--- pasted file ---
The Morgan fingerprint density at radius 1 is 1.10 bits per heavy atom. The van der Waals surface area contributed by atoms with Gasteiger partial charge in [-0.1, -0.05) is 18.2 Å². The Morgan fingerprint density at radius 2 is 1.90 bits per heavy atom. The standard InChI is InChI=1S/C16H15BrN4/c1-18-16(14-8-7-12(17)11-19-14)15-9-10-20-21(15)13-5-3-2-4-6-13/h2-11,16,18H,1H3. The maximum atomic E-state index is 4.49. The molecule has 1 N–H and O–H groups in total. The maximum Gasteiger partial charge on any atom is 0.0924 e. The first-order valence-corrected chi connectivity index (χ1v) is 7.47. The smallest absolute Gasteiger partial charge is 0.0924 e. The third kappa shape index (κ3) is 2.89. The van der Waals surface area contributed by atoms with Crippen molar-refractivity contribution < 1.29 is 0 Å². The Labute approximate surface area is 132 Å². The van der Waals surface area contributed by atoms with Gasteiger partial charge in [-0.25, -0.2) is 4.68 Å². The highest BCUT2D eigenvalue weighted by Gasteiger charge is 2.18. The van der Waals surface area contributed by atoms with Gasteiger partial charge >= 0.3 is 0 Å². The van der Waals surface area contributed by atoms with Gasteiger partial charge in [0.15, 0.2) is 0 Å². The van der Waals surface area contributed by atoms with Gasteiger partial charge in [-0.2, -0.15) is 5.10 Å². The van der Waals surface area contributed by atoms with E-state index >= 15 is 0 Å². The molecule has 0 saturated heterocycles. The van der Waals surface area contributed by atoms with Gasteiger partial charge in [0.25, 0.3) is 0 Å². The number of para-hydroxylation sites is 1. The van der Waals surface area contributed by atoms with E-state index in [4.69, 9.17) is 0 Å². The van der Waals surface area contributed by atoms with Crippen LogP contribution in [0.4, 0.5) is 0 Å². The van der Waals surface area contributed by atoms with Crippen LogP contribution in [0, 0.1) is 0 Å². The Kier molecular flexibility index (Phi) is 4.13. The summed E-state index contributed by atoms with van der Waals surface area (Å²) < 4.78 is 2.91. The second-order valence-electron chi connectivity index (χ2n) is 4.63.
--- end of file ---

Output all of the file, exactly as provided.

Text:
The Morgan fingerprint density at radius 1 is 1.10 bits per heavy atom. The van der Waals surface area contributed by atoms with Gasteiger partial charge in [-0.1, -0.05) is 18.2 Å². The Morgan fingerprint density at radius 2 is 1.90 bits per heavy atom. The standard InChI is InChI=1S/C16H15BrN4/c1-18-16(14-8-7-12(17)11-19-14)15-9-10-20-21(15)13-5-3-2-4-6-13/h2-11,16,18H,1H3. The maximum atomic E-state index is 4.49. The molecule has 1 N–H and O–H groups in total. The maximum Gasteiger partial charge on any atom is 0.0924 e. The first-order valence-corrected chi connectivity index (χ1v) is 7.47. The smallest absolute Gasteiger partial charge is 0.0924 e. The third kappa shape index (κ3) is 2.89. The van der Waals surface area contributed by atoms with Crippen molar-refractivity contribution < 1.29 is 0 Å². The Labute approximate surface area is 132 Å². The van der Waals surface area contributed by atoms with Gasteiger partial charge in [-0.25, -0.2) is 4.68 Å². The highest BCUT2D eigenvalue weighted by Gasteiger charge is 2.18. The van der Waals surface area contributed by atoms with Gasteiger partial charge >= 0.3 is 0 Å². The van der Waals surface area contributed by atoms with Gasteiger partial charge in [0.15, 0.2) is 0 Å². The van der Waals surface area contributed by atoms with Gasteiger partial charge in [-0.2, -0.15) is 5.10 Å². The van der Waals surface area contributed by atoms with E-state index >= 15 is 0 Å². The molecule has 0 saturated heterocycles. The van der Waals surface area contributed by atoms with Gasteiger partial charge in [0.25, 0.3) is 0 Å². The number of para-hydroxylation sites is 1. The van der Waals surface area contributed by atoms with E-state index in [4.69, 9.17) is 0 Å². The van der Waals surface area contributed by atoms with Crippen LogP contribution in [0.4, 0.5) is 0 Å². The van der Waals surface area contributed by atoms with Crippen LogP contribution in [0, 0.1) is 0 Å². The Kier molecular flexibility index (Phi) is 4.13. The summed E-state index contributed by atoms with van der Waals surface area (Å²) < 4.78 is 2.91. The second-order valence-electron chi connectivity index (χ2n) is 4.63.